(2) On the motion of both the parties made not earlier than six months after the date of the presentation of the petition referred to in sub-section (1) and not later than eighteen months after the said date, if the petition is not withdrawn in the meantime, the court shall, on being satisfied, after hearing the parties and after making such inquiry as it thinks fit, that a marriage has been solemnised and that the averments in the petition are true, pass a decree of divorce declaring the marriage to be dissolved with effect from the date of the decree.]

Case Laws

Why cooling period?

(i) The period of 6 to 18 months provided in section 13B is a period of interregnum which is intended to give time and opportunity to the parties to reflect on their move. In this transitional period the parties or either of them may have second thoughts; Suman v. Surendra Kumar, AIR 2003 Raj 155.

(ii) The period of living separately for one year must be immediately preceding the presentation of petition. The expression living separately’ connotes not living like husband and wife. It has no reference to the place of living. The parties may live under the same roof and yet they may not be living as husband and wife. The parties should have no desire to perform marital obligations; Sureshta Devi v. Om Prakash, AIR 1992 SC 1904.

(iii) The period of six to eighteen months time is given in divorce by mutual consent as to give time and opportunity to the parties to reflect on their move and seek advice from relations and friends. Mutual consent should continue till the divorce decree is passed. The court should be satisfied about the bona fides and consent of the parties. If there is no consent at the time of enquiry the court gets no jurisdiction to make a decree for divorce. If the court is held to have the power to make a decree solely based on the initial petition, it negates the whole idea of mutuality. There can be unilateral withdrawal of consent. Held, that since consent of the wife was obtained by fraud and wife was not willing to consent, there could be unilateral withdrawal, of consent; Sureshta Devi v. Om Prakash, AIR 1992 SC 1904.

Judgments in favor of the waiver of the cooling period: ( there are several but for readers’ convenience few are discussed)

Harpit Singh Anand v. State of West Bengal reported in (2004) 10 SCC 505. In this case, in almost similar circumstances, Supreme Court in order to put a quietus to all litigations between the parties and not to leave any room for future litigation and on the request of the said parties, exercising the power vested under Article 142 of the Constitution, dissolved the marriage and granted a decree of divorce by mutual consent.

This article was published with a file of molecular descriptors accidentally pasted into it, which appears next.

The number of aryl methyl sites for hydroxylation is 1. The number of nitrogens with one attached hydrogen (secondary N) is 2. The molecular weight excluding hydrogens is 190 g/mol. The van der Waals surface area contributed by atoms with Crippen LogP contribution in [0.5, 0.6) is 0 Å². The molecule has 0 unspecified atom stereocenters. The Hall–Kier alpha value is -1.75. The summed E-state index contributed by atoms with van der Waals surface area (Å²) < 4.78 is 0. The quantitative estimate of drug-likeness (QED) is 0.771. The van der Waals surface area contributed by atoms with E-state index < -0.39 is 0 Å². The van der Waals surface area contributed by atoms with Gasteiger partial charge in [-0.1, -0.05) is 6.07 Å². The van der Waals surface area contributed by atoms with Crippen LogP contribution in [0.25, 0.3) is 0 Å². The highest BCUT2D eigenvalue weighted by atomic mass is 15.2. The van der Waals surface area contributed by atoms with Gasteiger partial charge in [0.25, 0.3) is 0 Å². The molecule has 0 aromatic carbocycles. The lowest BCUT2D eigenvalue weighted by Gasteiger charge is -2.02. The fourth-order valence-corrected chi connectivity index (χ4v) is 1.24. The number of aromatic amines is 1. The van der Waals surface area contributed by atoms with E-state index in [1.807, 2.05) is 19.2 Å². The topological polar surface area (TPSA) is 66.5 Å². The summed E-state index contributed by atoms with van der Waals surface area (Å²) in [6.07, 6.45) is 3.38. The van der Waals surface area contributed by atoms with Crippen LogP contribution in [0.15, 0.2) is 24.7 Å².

In the case of Kanchan Devi v. Promod Kumar Mittan & Another reported in (1996) 8 SCC 90, where the marriage of the parties was irretrievably broken down, Supreme Court exercised the power under Article 142 of the Constitution of India

In the case of Ashok Hurra v. Rupa Bipin Zaveri etc. reported in (1997) 4 SCC 226, Supreme Court while dealing with a matrimonial matter quoted a few excerpts from the Seventy-first Report of the Law Commission of India on the Hindu Marriage Act, 1955  “Irretrievable Breakdown of Marriage”  dated 7.4.1978. We deem it appropriate to reproduce some excerpts from the said report as under:

“Irretrievable breakdown of marriage is now considered, in the laws of a number of countries, a good ground of dissolving the marriage by granting a decree of divorce.

* * * The theoretical basis for introducing irretrievable breakdown as a ground of divorce is one with which, by now, lawyers and others have become familiar. Restricting the ground of divorce to a particular offense or matrimonial disability, it is urged, causes injustice in those cases where the situation is such that although none of the parties is at fault, or the fault is of such a nature that the parties to the marriage do not want to divulge it, yet there has arisen a situation in which the marriage cannot be worked. The marriage has all the external appearances of marriage, but none of the reality. As is often put pithily, the marriage is merely a shell out of which the substance is gone. In such circumstances, it is stated, there is hardly any utility in maintaining the marriage as a facade, when the emotional and other bounds which are of the essence of marriage have disappeared. After the marriage has ceased to exist in substance and in reality, there is no reason for denying divorce. The parties alone can decide whether their mutual relationship provides the fulfilment which they seek. Divorce should be seen as a solution and an escape route out of a difficult situation. Such divorce is unconcerned with the wrongs of the past, but is concerned with bringing the parties and the children to terms with the new situation and developments by working out the most satisfactory basis upon which they may regulate their relationship in the changed circumstances.

* * * Moreover, the essence of marriage is a sharing of common life, a sharing of all the happiness that life has to offer and all the misery that has to be faced in life, an experience of the joy that comes from enjoying, in common, things of the matter and of the spirit and from showering love and affection on one’s offspring. Living together is a symbol of such sharing in all its aspects. Living apart is a symbol indicating the negation of such sharing. It is indicative of a disruption of the essence of marriage –“breakdown”- and if it continues for a fairly long period, it would indicate destruction of the essence of marriage  “irretrievable breakdown”.”

* * * Proof of such a breakdown would be that the husband and wife have separated and have been living apart for, say, a period of five or ten years and it has become impossible to resurrect the marriage or to reunite the parties. It is stated that once it is known that there are no prospects of the success of the marriage, dragging the legal tie acts as cruelty to the spouse and gives rise to crime and even abuse of religion to obtain the annulment of marriage.

Now what is irretrievable marriage is a factual aspect that depends upon the facts and circumstances of each case. In any event, mutual divorce cannot be by way of a right in the ordinary course. In such a case, it will be a pitfall and may be used by parties to exploit financials in the bargain of settlement.

Concluding Remarks:

As this issue is before the Constitution Bench even if the cooling period of six months is waived, there would be stricto sensu terms and conditions and guidelines will be framed.

Arrange vs Love Marriage

Data shows as under :

A 2013 IPSOS survey found that 74% of young Indians (18-35 years old) prefer an arranged marriage over love marriage. According to a Bombay High Court hearing, divorces are higher in love marriages as compared to arranged marriages, in India. It is also a fact that India has a very low divorce rate of only 1.1% when compared to other countries in the world.

Love in air …. ?

Shruti Desai

22nd September,2022